You keep track of all my sorrows. You have collected all my tears in your bottle. You have recorded each one in your book.
∞ Psalms 56:8
When Jesus rose early on the first day of the week, he appeared first to Mary Magdalene, out of whom he had driven seven demons.
∞ John 19:9
Imagine the weight of it!
When Mary Magdalene first met Jesus, she had seven entities occupying her flesh and crushing her spirit. He cast them out of her. Jesus saw Mary suffering and he set her free. It was this need for freedom that first drew Jesus into relationship with Mary Magdalene.
Mary stood near enough to the cross to see it when it happened, to know when he drew his last breath. She watched her beloved teacher, master, spiritual friend and possibly tantric partner die a gruesome death.
Can you imagine the loneliness and the terror that must have run through Mary’s body like the cold shiver of lifelessness itself?
Her powerful demon slayer, her liberator and protector, had seemingly been defeated by the authorities, by death, by betrayal at the hands of his own destiny.
Mary, in some sense, had been abandoned! Or at least she must have felt that way (as we all do when someone we love is taken from us).
Yet still Mary went to the tomb.
Mary went in search of whatever was left of Jesus. She went despite the risk of being associated with him. She went knowing the anguish she would feel seeing his lifeless body, discovering the absence of his spirit, unearthing the depth of her own despair.
When she came upon an empty tomb instead, startled, disbelieving, she ran to get the others. Together she, Simon Peter and another disciple returned.
Upon discovering only the discarded linens in the chamber, Simon Peter and the other disciple simply “went back to where they were staying.” John 20:10 That’s it. They saw he wasn’t there and they just went home.
But not Mary! She stayed and she wept for him and for the lack of even the shell of him.
It was then, with tears streaming down her face, that he appeared to her. He perceived her great need for him and her sorrow and he came.
He came when he saw her need!
Jesus arrived at precisely the moment when Mary expressed her anguish most openly, profoundly, unreservedly.
Mary had a great hunger for Jesus and a tremendous agony at his absence. He responded to that tender yearning rather than to the presence of the other, presumably male, disciples, Simon Peter and “the one Jesus loved.” John 20:2
Bravery didn’t move him, prestige didn’t move him, apathy sure didn’t. Even his love FOR the other disciple didn’t move him.
The precious tears of a woman called him out of the shadows.
Perhaps it was even Mary’s need, expressed so authentically, that brought him backwards through the cervix of the great womb and back into the world before his spirit had the chance to fully ascend.
“Blessed are those who hunger and thirst for righteousness, for they will be filled.” Matthew 5:6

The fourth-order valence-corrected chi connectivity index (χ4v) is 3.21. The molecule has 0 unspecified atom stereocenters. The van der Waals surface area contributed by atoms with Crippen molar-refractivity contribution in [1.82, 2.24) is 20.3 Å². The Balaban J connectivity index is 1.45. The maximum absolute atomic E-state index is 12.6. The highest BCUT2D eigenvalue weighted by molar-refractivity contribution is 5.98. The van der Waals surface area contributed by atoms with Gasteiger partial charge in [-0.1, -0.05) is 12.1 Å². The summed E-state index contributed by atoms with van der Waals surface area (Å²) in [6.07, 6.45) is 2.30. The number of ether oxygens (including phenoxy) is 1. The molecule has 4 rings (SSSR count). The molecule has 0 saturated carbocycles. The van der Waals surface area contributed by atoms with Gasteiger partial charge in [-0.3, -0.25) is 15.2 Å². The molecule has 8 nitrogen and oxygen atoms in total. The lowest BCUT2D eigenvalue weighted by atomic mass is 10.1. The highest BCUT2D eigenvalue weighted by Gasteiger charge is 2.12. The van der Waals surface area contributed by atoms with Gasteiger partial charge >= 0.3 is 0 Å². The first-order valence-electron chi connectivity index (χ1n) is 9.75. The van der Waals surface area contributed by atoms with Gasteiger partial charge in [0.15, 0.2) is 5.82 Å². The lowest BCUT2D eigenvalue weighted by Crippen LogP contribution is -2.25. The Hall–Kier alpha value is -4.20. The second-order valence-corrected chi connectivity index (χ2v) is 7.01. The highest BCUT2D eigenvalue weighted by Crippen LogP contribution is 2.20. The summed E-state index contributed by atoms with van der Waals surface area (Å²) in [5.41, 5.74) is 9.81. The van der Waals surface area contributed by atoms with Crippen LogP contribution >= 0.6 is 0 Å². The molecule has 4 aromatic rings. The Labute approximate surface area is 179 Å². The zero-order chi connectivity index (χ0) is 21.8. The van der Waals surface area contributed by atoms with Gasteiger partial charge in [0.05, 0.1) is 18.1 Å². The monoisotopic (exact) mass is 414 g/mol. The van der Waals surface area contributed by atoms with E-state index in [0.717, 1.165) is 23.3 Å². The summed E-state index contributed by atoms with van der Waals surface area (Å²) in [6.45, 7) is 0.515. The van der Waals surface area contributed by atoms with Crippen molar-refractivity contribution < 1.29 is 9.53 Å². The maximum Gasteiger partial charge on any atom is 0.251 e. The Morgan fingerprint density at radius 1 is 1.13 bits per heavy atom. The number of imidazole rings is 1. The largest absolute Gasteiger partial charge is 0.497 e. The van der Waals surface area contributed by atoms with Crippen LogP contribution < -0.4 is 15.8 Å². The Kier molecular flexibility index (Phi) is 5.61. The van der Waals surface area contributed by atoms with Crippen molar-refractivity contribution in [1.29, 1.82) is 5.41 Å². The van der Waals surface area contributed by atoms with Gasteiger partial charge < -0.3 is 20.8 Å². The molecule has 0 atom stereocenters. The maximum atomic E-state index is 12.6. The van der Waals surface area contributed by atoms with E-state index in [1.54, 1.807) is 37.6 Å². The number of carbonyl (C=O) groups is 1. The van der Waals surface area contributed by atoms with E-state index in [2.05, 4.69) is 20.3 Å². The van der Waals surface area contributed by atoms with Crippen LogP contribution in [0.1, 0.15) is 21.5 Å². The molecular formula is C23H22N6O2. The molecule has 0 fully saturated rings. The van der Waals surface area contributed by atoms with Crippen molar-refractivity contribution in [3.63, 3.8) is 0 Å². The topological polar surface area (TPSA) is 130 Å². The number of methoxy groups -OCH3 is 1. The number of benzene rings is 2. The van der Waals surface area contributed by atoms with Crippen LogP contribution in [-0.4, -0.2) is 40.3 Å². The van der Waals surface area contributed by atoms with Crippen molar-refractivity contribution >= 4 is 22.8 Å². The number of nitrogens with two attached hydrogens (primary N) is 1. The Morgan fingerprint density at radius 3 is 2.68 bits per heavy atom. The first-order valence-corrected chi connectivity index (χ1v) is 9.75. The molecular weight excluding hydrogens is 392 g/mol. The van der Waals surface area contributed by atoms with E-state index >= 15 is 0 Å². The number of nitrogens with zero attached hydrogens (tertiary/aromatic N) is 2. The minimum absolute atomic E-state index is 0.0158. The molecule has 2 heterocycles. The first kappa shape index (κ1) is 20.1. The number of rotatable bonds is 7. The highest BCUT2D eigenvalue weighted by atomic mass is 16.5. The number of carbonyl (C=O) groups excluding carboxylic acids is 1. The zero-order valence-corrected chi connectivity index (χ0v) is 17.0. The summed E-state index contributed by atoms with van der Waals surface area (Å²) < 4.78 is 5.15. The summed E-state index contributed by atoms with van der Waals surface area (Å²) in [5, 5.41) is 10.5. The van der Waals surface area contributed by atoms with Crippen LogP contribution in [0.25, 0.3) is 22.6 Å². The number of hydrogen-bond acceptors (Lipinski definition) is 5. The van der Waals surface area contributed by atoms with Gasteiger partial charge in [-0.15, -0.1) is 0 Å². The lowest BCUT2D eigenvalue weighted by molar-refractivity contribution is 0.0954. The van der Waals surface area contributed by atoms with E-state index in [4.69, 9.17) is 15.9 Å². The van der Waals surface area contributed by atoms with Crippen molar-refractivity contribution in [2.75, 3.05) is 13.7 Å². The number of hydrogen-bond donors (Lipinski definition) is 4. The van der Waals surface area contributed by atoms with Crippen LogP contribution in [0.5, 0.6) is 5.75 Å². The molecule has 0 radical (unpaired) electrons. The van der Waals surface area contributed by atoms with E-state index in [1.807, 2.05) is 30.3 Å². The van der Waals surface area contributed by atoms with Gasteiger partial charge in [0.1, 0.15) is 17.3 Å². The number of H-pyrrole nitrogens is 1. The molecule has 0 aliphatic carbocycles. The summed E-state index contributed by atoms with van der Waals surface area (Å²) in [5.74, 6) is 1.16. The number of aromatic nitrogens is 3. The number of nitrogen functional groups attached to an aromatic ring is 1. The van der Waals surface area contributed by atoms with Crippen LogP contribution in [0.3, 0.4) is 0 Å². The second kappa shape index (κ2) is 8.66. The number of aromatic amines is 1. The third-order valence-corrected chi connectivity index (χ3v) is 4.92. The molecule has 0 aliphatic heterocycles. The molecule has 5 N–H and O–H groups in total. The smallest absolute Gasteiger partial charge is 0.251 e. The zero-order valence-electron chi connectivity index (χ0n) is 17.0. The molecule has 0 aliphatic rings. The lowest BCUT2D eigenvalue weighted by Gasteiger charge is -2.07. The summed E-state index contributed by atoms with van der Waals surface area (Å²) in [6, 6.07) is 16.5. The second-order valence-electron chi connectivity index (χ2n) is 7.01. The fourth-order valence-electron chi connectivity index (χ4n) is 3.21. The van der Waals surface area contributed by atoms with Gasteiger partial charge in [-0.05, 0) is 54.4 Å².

Mary hungered for the man who was righteousness itself! And he came for her!
Which leads me to perhaps the most important questions anyone might ever ask you:
What if everything you have ever been told about the ugly, repugnant, weakness of your need is dead wrong?
What if divinity yearns for you to open up a space, a crack, a tiny sliver of need that can be filled to the brim with love, blessings, comfort, wisdom?
Could you delight in the nourishment you might take at the Mother’s breast? At the raising of the Father’s sword to protect you? At the teachings available at the feet of the master?
If Jesus appeared to you in the tomb of your need, in your hour of greatest anguish, would you recognize him there? Would you receive his compassion for your tears? Or would you wipe them away in shame and tuck away the very thing that drew him to your side?
It took even Mary a moment to come to terms with his response as he asked, “Woman, why are you crying? Who is it you are looking for?” John 20:15 Again, Jesus confirmed his interest in her grief. There he came again to cast away her demons.
At first she mistook him for the gardener. Imagine the cognitive dissonance!
Again Mary’s great urgency came rushing in. She was bold enough, faith-filled enough, thirsty enough to inquire. “Sir, if you have carried him away, tell me where you have put him, and I will get him.” John 20:15.
So hungry was Mary for Jesus that she offered to go get his blood-soaked, rotting corpse and carry it away. So true was her need for him that she didn’t care what that need might cost her. So sincere were her tears that he revealed himself right then and there, in the barren tomb, in the moment of her extremity.
He didn’t call Mary crazy or send her off to get the men or silence her sobs. Jesus made Mary his only witness. He designated her the messenger of his miracle and his resurrection.
Jesus said to her, “Mary.”
She turned toward him and cried out in Aramaic, “Rabboni!” (which means “Teacher”).
Jesus said, “Do not hold on to me, for I have not yet ascended to the Father. Go instead to my brothers and tell them, ‘I am ascending to my Father and your Father, to my God and your God.’” John 20:16 &17.
Jesus was Mary’s passion.
Would you follow it to the empty tomb? Beyond the grave?
Will you hunger and thirst for your purpose so that you might be filled?
Will you offer your tears to the altar of your destiny, empty-handed and insistent? Needy?
Just give me his body, fill my hands with whatever is left of him and I will carry him away!
Previously published in Bella Mia Magazine.
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